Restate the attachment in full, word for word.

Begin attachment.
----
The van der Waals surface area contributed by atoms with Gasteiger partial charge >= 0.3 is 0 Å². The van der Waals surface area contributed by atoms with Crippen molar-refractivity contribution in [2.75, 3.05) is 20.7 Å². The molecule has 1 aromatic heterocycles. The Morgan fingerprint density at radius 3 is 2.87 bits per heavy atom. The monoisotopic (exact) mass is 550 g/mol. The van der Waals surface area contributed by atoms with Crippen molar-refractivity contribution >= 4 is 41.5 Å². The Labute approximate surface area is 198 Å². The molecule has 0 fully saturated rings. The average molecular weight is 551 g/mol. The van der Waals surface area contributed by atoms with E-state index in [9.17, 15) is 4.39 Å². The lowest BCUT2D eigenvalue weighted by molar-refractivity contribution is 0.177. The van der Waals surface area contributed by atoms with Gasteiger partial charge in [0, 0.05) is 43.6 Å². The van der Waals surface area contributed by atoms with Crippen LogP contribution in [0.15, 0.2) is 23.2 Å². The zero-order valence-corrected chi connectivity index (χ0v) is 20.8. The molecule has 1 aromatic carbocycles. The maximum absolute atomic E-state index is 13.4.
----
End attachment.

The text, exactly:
The van der Waals surface area contributed by atoms with Gasteiger partial charge >= 0.3 is 0 Å². The van der Waals surface area contributed by atoms with Crippen molar-refractivity contribution in [2.75, 3.05) is 20.7 Å². The molecule has 1 aromatic heterocycles. The Morgan fingerprint density at radius 3 is 2.87 bits per heavy atom. The monoisotopic (exact) mass is 550 g/mol. The van der Waals surface area contributed by atoms with Crippen molar-refractivity contribution >= 4 is 41.5 Å². The Labute approximate surface area is 198 Å². The molecule has 0 fully saturated rings. The average molecular weight is 551 g/mol. The van der Waals surface area contributed by atoms with E-state index in [9.17, 15) is 4.39 Å². The lowest BCUT2D eigenvalue weighted by molar-refractivity contribution is 0.177. The van der Waals surface area contributed by atoms with Gasteiger partial charge in [0, 0.05) is 43.6 Å². The van der Waals surface area contributed by atoms with Crippen LogP contribution in [0.15, 0.2) is 23.2 Å². The zero-order valence-corrected chi connectivity index (χ0v) is 20.8. The molecule has 1 aromatic carbocycles. The maximum absolute atomic E-state index is 13.4.